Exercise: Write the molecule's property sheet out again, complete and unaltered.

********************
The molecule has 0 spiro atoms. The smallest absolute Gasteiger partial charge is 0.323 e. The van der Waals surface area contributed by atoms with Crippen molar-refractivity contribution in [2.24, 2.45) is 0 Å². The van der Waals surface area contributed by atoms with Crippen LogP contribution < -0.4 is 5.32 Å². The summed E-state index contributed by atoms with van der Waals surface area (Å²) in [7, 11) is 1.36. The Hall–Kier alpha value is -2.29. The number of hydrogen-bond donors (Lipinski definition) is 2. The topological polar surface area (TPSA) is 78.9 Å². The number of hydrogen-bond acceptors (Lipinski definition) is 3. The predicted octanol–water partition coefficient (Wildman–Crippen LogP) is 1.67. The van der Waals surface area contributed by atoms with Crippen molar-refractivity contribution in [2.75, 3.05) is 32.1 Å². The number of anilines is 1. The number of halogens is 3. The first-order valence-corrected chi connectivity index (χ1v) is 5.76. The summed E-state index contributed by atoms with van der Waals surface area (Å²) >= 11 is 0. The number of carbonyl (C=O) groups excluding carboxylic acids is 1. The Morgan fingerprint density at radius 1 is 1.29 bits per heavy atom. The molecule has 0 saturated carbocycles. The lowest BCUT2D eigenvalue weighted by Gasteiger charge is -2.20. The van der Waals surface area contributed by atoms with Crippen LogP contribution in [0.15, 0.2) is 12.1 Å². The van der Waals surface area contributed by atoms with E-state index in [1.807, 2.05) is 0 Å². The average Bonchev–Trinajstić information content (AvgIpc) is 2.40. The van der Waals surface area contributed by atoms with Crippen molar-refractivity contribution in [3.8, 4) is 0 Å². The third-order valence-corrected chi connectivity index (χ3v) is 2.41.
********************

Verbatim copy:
The molecule has 0 spiro atoms. The smallest absolute Gasteiger partial charge is 0.323 e. The van der Waals surface area contributed by atoms with Crippen molar-refractivity contribution in [2.24, 2.45) is 0 Å². The van der Waals surface area contributed by atoms with Crippen LogP contribution < -0.4 is 5.32 Å². The summed E-state index contributed by atoms with van der Waals surface area (Å²) in [7, 11) is 1.36. The Hall–Kier alpha value is -2.29. The number of hydrogen-bond donors (Lipinski definition) is 2. The topological polar surface area (TPSA) is 78.9 Å². The number of hydrogen-bond acceptors (Lipinski definition) is 3. The predicted octanol–water partition coefficient (Wildman–Crippen LogP) is 1.67. The van der Waals surface area contributed by atoms with Crippen molar-refractivity contribution in [2.75, 3.05) is 32.1 Å². The number of anilines is 1. The number of halogens is 3. The first-order valence-corrected chi connectivity index (χ1v) is 5.76. The summed E-state index contributed by atoms with van der Waals surface area (Å²) >= 11 is 0. The number of carbonyl (C=O) groups excluding carboxylic acids is 1. The Morgan fingerprint density at radius 1 is 1.29 bits per heavy atom. The molecule has 0 saturated carbocycles. The lowest BCUT2D eigenvalue weighted by Gasteiger charge is -2.20. The van der Waals surface area contributed by atoms with Crippen LogP contribution in [0.15, 0.2) is 12.1 Å². The van der Waals surface area contributed by atoms with E-state index in [1.807, 2.05) is 0 Å². The average Bonchev–Trinajstić information content (AvgIpc) is 2.40. The van der Waals surface area contributed by atoms with Crippen molar-refractivity contribution in [3.8, 4) is 0 Å². The third-order valence-corrected chi connectivity index (χ3v) is 2.41.